On March 27, 1846, the Apostolic Vicariate of Lhasa (now Diocese of Kangding, or Dartsedo) was erected with the brief Ex debito from Pope Gregory XVI, obtaining territory from the Apostolic Vicariate of Szechwan and the Apostolic Vicariate of Tibet-Hindustan. Evangelization was entrusted to the Paris Foreign Missions Society (MEP).[16] In 1847, Charles-René Renou [pl] set out disguised as a merchant for Dartsedo and then continued his journey towards Chamdo. He was recognized and arrested in 1848 and escorted back to Guangzhou, southern China.[17] At the same time, Nicolas Krick and Augustin Bourry [fr] approached Tibet from the south, from Assam in northeastern India.[18] In 1856, Pope Pius IX commissioned Eugène-Jean-Claude-Joseph Desflèches, Apostolic Vicar of Eastern Szechwan, to choose a vicar for the Mission of Lhasa. The next year, Léon Thomine Desmazures [fr] was installed as the first Apostolic Vicar of Lhasa.[19] In 1865, Félix Biet and Auguste Desgodins established the parish of Yerkalo in Chamdo. The parish church was blessed on August 15, 1873,[20] and dedicated to Our Lady of the Sacred Heart.[21]

In Yunnanese Tibet, following the establishment of the parish of Tsekou (later transferred to Cizhong; Sacred Heart Church, Cizhong [fr]) in 1867 by Jules Dubernard [fr],[22] Xiaoweixi (Sacred Heart Church [zh], 1880), Dimaluo (Sacred Heart of Jesus Church [fr], 1899) and Zhongding (Sacred Heart Church, 1908) were successively occupied by French missionaries. Although the last two are located in the Nu and Lisu lands, this district was still part of the Mission of Tibet and later of the Diocese of Kangding.[23]

20th century

After the British expedition to Tibet in 1904, Auguste Desgodins was appointed "parish priest of Lhasa" by Pierre-Philippe Giraudeau [fr], Apostolic Vicar of Tibet, but he never traveled to Lhasa.[24] In 1905, four French missionaries were killed in the Bathang uprising, including Jean-André Soulié. He was captured, tortured and shot by lamas close to Yaregong.[25] Nine years later (1914), Jean-Théodore Monbeig, another French missionary working in the Sichuan-Tibetan border region, was killed by lamas near Lithang, not long after helping revive the Christian community at Bathang.[26][27]

After the fall of the Manchu empire in 1911, attempted invasions of Tibet in 1917 [zh] and in 1930 did not help the establishment of the Paris Foreign Missions. Some of these missionaries had difficulty adapting to the climate, so after 1930 a dozen Augustinian canons of the Chanoines réguliers du Grand-Saint-Bernard [fr] were sent to Yunnanese Tibet at the invitation of Jean de Guébriant [fr], Apostolic Vicar of Kienchang. These were young missionaries seasoned in the Swiss Alps, who also had a project of building a hospice in 1933 in the Latsa pass, between the valleys of the Mekong and Salween rivers.[28]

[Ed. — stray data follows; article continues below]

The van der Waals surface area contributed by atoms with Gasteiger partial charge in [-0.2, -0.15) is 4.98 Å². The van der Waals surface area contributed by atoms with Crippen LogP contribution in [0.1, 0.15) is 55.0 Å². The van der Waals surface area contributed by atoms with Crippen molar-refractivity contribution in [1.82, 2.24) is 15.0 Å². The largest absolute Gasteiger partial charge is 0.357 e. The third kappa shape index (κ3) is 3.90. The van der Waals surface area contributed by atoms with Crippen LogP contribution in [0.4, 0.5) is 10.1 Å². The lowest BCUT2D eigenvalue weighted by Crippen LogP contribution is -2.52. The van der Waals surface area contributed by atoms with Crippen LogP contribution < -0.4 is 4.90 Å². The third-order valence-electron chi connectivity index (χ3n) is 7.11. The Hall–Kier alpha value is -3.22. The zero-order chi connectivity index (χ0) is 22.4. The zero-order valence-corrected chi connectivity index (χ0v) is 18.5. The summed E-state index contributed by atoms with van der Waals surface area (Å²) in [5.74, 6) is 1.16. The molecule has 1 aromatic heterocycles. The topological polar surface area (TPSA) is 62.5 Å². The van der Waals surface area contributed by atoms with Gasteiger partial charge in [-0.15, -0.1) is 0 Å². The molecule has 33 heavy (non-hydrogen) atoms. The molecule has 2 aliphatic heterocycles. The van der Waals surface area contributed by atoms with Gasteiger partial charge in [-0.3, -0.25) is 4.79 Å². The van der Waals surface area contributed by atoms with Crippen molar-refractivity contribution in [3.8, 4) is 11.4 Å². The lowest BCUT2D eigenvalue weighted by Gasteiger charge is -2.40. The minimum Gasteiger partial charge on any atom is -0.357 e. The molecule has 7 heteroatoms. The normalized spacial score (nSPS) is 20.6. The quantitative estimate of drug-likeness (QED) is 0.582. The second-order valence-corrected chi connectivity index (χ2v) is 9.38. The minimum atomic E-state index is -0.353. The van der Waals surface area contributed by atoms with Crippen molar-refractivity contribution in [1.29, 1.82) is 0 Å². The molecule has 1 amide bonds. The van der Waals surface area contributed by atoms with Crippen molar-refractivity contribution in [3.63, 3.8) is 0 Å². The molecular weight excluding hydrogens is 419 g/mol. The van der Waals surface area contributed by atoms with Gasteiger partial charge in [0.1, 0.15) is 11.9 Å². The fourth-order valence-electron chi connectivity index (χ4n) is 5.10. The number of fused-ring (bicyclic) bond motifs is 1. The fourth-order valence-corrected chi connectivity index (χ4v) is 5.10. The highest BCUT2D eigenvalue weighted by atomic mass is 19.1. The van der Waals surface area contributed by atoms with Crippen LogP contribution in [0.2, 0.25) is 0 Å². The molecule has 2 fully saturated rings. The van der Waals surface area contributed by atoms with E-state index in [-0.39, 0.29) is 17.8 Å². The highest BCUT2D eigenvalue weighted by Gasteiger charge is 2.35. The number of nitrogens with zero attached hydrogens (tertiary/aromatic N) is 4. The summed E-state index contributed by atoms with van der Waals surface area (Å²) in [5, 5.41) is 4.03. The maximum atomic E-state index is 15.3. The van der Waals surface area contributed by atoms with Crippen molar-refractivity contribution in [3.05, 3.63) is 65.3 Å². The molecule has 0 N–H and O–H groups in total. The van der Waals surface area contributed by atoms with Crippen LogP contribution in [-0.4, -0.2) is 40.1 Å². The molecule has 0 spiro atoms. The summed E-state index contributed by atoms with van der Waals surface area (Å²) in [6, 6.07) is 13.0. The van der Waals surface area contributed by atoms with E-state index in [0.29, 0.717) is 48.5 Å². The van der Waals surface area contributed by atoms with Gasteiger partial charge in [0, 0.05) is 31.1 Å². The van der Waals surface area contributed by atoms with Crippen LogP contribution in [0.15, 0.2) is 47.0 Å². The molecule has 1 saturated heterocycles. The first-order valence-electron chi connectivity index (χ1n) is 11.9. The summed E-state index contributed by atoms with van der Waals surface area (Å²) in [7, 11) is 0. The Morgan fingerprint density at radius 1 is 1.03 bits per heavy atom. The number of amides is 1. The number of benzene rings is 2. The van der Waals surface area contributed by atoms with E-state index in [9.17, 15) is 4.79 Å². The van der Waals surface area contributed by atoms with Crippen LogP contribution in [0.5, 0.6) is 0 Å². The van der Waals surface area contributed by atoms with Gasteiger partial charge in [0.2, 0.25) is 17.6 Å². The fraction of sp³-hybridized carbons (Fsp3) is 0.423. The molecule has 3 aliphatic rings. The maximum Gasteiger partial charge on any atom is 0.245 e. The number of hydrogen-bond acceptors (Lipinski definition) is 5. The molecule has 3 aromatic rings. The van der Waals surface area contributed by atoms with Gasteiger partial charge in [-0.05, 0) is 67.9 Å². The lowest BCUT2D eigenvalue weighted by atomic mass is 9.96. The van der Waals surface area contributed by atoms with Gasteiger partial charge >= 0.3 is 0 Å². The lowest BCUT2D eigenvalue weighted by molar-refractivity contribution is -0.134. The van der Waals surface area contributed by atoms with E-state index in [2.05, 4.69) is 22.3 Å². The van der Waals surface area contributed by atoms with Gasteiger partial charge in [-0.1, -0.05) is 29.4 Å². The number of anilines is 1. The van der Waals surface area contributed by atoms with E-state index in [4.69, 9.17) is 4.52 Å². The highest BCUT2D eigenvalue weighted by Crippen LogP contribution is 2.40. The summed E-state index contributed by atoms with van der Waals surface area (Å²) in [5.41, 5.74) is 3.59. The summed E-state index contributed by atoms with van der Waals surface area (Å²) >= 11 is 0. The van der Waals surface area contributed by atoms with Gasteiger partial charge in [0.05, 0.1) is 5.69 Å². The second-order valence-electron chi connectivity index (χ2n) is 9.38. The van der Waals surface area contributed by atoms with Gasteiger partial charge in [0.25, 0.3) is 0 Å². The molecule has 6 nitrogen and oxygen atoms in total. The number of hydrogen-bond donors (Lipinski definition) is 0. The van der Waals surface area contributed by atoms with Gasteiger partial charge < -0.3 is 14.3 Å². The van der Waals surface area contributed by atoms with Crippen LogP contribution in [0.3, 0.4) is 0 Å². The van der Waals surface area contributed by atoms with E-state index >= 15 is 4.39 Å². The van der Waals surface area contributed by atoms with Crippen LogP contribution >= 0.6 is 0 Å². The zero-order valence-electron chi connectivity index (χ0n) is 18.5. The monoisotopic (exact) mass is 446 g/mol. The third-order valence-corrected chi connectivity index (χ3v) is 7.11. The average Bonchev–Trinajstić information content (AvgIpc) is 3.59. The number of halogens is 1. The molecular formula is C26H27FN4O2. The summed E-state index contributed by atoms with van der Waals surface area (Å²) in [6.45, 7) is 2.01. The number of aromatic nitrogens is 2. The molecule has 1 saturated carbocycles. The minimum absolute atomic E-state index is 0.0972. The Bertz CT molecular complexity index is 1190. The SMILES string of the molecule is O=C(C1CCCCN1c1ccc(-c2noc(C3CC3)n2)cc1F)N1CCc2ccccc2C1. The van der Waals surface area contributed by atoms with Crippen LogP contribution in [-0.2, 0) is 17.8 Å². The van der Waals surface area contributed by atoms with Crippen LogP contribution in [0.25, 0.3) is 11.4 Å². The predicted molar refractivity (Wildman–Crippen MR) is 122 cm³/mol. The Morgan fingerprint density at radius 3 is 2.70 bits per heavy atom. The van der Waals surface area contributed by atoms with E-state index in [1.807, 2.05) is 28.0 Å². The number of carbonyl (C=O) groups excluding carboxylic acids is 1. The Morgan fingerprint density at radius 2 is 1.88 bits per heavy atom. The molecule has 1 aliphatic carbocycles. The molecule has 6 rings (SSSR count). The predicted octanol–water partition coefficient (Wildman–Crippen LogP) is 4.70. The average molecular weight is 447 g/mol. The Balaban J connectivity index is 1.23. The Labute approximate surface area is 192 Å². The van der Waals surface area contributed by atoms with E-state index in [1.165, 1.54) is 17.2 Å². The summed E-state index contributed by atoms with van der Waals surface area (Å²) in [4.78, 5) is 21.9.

Pascual Nadal Oltra, Spanish Franciscan missionary to a Tibetan leper colony, beheaded by the Chinese Red Army during the Long March in 1935.

In 1930, Pascual Nadal Oltra [es], a Pego-born Spanish Franciscan friar and artist, arrived in Mosimien (a.k.a. Boxab by its Tibetan name), a small town located in Sichuanese Tibet. With the support of the Bishop of Tatsienlu (Pierre-Philippe Giraudeau [fr]) and his coadjutor Pierre Valentin [fr], Oltra, the Father Guardian Plácido Albiero, a Canadian friar Bernabé Lafond and an Italian José Andreatta formed the founding community of a leper colony established near St. Anne's Church [es],[29] known as St. Joseph's Home.[30] In May 1935, a Chinese Red Army column led by Mao Zedong (Mao Tse Tung) was fleeing Chiang Kai-shek's regular army to northwest China through the Mosimien area, part of a military retreat later known as Long March. According to the Valencian Franciscan friar José Miguel Barrachina Lapiedra, author of the book Fray Pascual Nadal y Oltra: Apóstol de los leprosos, mártir de China, and a report published in Malaya Catholic Leader, the official newspaper of the Roman Catholic Archdiocese of Singapore: "The communist soldiers entered the leper colony, they looted the residence and arrested the friars and sisters. Many of the lepers tried to defend the missionaries, but they were shot by the soldiers. The Franciscans were then brought before Mao Tse Tung, who interrogated them, imprisoned two of them, Pascual Nadal Oltra and an Italian friar Epifanio Pegoraro, and released the rest. There were more than 30,000 Reds in the band, including a large number of women. Before their departure, the soldiers ransacked the village, carrying away everything movable and edible, left the people of the district without means of subsistence. Days later, on 4 December 1935, the army reached Leang Ho Kow [zh], Tsanlha, where the two Franciscans were beheaded with a sword."[31][32][33] Nevertheless, the missionaries managed to recover and welcome back the sick after the devastation, who in 1937 were 148 people.[34]

Blessed Maurice Tornay, Augustinian missionary and parish priest at Our Lady of the Sacred Heart Church at Yerkalo, ambushed and murdered by Tibetan Buddhist monks from the Karma Gon Monastery in 1949. Beatified by Pope John Paul II in 1993.